Weight loss balloon less invasive, but not for everyone

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With a family history of obesity and diabetes, Mary-Laurel Book struggles with controlling her weight.

"I joined a gym and started working out and I did really well and lost about 70 pounds then I had a surgery and it prevented me from working out and so I put all of that weight back on," she says.

Then she learned about a new option: the Orbera Intragastric Balloon System. Surgeons slide a deflated balloon down the esophagus, into the stomach. Once filled with fluid, the balloon is disconnected and left behind.

"This is, for me this is very safe because it's temporary this is tool that's  going to help me  get to the goal that I want to have and that's to be healthy and to be fit," she explains.

Mary-Laurel's balloon was placed in November 2015. She was the first in the Tampa Bay area, and second in the state to get one after it's FDA approval in April 2015. We met up with her in June 2016 to see how she was doing.

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"I'm very disappointed," she admitted. "I lost 10 pounds the week before I started and then I lost a total of 26 pounds. I went into this being very positive, saying I wasn't going to be one of those people that wasn't going to be sick, I was going to do really great...and I was sick."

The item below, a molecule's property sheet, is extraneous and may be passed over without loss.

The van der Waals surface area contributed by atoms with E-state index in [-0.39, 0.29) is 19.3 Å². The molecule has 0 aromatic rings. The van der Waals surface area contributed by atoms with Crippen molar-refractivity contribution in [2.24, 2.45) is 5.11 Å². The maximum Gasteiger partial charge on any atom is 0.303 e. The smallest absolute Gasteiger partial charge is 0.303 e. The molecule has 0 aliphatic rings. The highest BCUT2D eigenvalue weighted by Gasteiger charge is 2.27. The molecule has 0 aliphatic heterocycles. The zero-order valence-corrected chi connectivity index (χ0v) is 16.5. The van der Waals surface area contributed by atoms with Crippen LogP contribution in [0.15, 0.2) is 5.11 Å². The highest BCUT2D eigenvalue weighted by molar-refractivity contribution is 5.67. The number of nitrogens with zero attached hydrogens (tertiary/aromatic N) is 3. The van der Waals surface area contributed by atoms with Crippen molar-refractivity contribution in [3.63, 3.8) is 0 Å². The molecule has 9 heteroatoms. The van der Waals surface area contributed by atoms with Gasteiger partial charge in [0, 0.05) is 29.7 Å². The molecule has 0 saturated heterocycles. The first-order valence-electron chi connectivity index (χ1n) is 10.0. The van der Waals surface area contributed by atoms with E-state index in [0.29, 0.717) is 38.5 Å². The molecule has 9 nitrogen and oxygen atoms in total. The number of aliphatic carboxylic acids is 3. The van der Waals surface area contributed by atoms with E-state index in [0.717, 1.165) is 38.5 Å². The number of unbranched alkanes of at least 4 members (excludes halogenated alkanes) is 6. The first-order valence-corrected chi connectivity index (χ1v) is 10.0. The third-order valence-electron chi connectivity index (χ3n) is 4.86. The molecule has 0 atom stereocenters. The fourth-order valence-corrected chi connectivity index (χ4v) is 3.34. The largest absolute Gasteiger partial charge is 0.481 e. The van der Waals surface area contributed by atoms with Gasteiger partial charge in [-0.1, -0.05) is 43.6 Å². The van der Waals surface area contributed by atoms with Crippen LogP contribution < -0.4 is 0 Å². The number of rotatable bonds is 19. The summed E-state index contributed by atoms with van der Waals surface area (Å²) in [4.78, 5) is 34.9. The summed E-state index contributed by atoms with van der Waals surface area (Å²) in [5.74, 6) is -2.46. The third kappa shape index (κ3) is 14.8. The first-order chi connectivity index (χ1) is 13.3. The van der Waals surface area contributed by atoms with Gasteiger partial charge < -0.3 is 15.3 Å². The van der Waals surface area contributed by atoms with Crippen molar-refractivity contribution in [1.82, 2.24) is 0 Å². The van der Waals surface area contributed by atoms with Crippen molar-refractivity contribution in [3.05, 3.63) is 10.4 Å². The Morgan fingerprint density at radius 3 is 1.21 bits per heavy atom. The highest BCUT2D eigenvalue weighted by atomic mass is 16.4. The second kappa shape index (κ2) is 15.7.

She was sick with constant nausea and vomiting. 

"It was happening while I was driving, I didn't go anywhere without a bucket," she said.

Her surgeon, Dr. Tiffany Jessee said it's a potential side effect.

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"It happens about ten to fifteen percent of the time that the patients experience significant nausea and vomiting for the first week or so, but honestly out of our 14 to 15 patients to date, Mary Laurel was one of the most severe cases that we had, although she was able to tolerate having the balloon the entire time and did have pretty good weight loss," Dr. Jessee explained.

She says Mary-Laurel's higher than recommended BMI may have played a role.

"We do a lot of counseling with our patients on the upper limits of the BMI scale those over 40 because they are probably more well suited for a more invasive procedure.  Sometimes they elect to undergo the less invasive procedure because they're scared and they just don't want to undergo an invasive procedure and spend time in the hospital.  We do let them know that they probably won't get the results they are looking for," Dr. Jessee explained.

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She says, overall, the Orbera Balloon is performing as expected. 

"Our experience has been good - patients are losing right where the FDA studies show which is about 15-percent. We've had a few people on the lower end, maybe at about 10-percent. We've also had patients in the high twenties,” Dr. Jessee said.

Mary laurel says since her balloon removal three months ago she feels more energetic.

"I think they learned from me and now they warn people that you may encounter these issues and I think that’s good.  I want them to tell people it may not be as easy as it seems," Mary Laurel now intends to try diet and exercise again to lose her weight.